Digital Moats by Marathon Asset Management, dated August 2007. This is discussed in their new book Capital Returns: Investing Through the Capital Cycle: A Money Manager’s Reports 2002-15 we think – anyway read it below.

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Digital moats - Internet companies investing in their competitive positions can afford to ignore short-term profitability

Eight years ago, when it looked as though the future belonged to Internet companies, it was possible to double your money in a matter of months by investing in any company with dotcom attached to its name. At the time, we were unable to justify the valuations of any of these companies, nor identify any which we could safely say would still be going strong in years to come. Consequently, Marathon’s global portfolios avoided any exposure to Internet companies at that time. Yet some of the best recent performers in our global portfolios are companies which execute all of their business online. Two of them are even former highflyers from the dotcom bubble, Amazon.com and Priceline.com. Given that these firms have little in the way of current profitability, why do we own them?

For a start, each of these companies are building sustainable competitive advantages. Their strategy is to use the low cost and scalability of Internet technology to provide savings for their customers. They recognize the importance of securing a dominant position in their respective markets by operating their businesses with low margins, in the short-term, so as to maximize their earnings potential in the long-term.

Amazon.com is the best known and most established of the businesses, having expanded well beyond its origins as an online discount book retailer. A lot of scepticism surrounds the stock, partly because of its high profile at the time of the Internet bubble, and more recently because of the volatile progression of the company’s margins. The variation in the margin stems from Amazon’s desire to continue to expand its offer, and the fact that a number of the new services – including Amazon Web Services, which provides computing services for clients, and ‘Fulfilment by Amazon’, which enables other retailers to use Amazon’s expertise in processing inventory and orders – have required large upfront investments and will take some time to develop into profitable businesses. This investment, most of which is written off as an expense in the accounts, has made margins rather volatile over recent years.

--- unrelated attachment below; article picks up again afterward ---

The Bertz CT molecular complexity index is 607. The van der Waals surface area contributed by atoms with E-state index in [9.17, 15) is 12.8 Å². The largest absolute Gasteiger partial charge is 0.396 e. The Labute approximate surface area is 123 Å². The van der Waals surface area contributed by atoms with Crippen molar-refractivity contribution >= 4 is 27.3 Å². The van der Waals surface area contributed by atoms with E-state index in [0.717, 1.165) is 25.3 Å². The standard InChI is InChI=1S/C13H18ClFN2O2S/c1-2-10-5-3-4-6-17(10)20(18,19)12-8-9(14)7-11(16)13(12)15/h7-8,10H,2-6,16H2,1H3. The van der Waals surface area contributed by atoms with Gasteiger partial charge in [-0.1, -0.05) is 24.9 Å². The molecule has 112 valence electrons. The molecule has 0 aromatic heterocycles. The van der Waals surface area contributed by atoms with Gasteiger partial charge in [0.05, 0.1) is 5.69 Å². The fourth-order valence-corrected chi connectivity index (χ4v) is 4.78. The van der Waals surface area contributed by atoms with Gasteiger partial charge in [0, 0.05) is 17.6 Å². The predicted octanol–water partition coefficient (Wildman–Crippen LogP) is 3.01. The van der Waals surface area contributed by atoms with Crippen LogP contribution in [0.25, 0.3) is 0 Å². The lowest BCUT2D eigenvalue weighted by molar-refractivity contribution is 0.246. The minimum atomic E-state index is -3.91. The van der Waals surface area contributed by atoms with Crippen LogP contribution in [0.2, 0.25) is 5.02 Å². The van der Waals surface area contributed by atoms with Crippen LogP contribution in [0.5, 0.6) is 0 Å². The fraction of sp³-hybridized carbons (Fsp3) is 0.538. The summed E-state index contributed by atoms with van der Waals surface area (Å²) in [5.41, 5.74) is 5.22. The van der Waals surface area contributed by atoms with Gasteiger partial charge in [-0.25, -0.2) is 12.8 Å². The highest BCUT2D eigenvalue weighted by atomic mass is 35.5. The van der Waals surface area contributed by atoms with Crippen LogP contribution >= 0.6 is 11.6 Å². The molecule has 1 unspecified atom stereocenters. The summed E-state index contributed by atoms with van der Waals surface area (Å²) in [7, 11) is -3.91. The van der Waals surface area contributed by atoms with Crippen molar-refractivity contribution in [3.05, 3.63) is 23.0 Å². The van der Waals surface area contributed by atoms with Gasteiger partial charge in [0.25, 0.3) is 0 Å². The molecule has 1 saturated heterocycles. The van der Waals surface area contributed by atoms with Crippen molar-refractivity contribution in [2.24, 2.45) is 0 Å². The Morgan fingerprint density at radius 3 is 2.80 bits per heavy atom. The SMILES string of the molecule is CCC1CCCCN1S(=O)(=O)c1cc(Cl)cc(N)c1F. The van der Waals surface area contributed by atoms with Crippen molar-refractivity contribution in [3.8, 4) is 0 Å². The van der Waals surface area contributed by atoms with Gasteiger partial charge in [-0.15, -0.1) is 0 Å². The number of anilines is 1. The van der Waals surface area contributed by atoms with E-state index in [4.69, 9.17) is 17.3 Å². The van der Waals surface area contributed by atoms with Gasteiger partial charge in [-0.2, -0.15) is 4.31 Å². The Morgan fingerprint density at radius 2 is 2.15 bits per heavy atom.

While Wall Street fretted about the collapse in margins, without thinking of the longer-term benefits of the investment, the stock declined from $60 to $40. Now there are signs that Amazon’s margins are recovering, while sales are growing at 35 per cent year-on-year. The stock has almost doubled since the start of 2007. Amazon gives frustratingly little long-term guidance about the potential profitability of its new initiatives, but hints at an ambition for margins in the high single digits once these businesses have reached maturity. The company’s track record gives us confidence that they can achieve this, and at the current valuation of 2.3 times current sales, the shares are far from overvalued.

Priceline.com shares took one of the biggest tumbles when the Internet bubble burst, falling from a peak of $974 to a low of $7. The company had been operating an undifferentiated “name your own price” model, until the acquisition of Booking.com in 2005 shifted the corporate strategy towards developing its European agency hotels business. Some 32,000 hotels have signed up so far; with over 100,000 hotels to target, along with increasing Internet use by Europeans, Booking.com is well placed to capture a much larger share of hotel bookings in Europe. Operating the platform requires minimal cost and the company is already generating good cash flow which is being used to repurchase stock. It may be that the management of Priceline.com stumbled on this European opportunity by chance, but they have been smart enough to recognize the potential to create a business which could be generating enough cash in three to five years’ time to make the valuation of the company look far too conservative.

The basic corporate model of low margins in order to maximize long-term absolute profit is a well-trodden path, with Wal-Mart the most notable exponent. It is not surprising that some companies will have the good sense to apply this old model to the new medium of the Internet. This strategy dramatically reduces business risks (via reduced competition) whilst simultaneously raising long-term rewards (via likely growth). Internet technology will help these firms secure competitive advantage and investors should benefit in the long run.

Digital Moats

Capital Returns: Investing Through the Capital Cycle: A Money Manager’s Reports 2002-15 1st ed. 2015 Edition by Edward Chancellor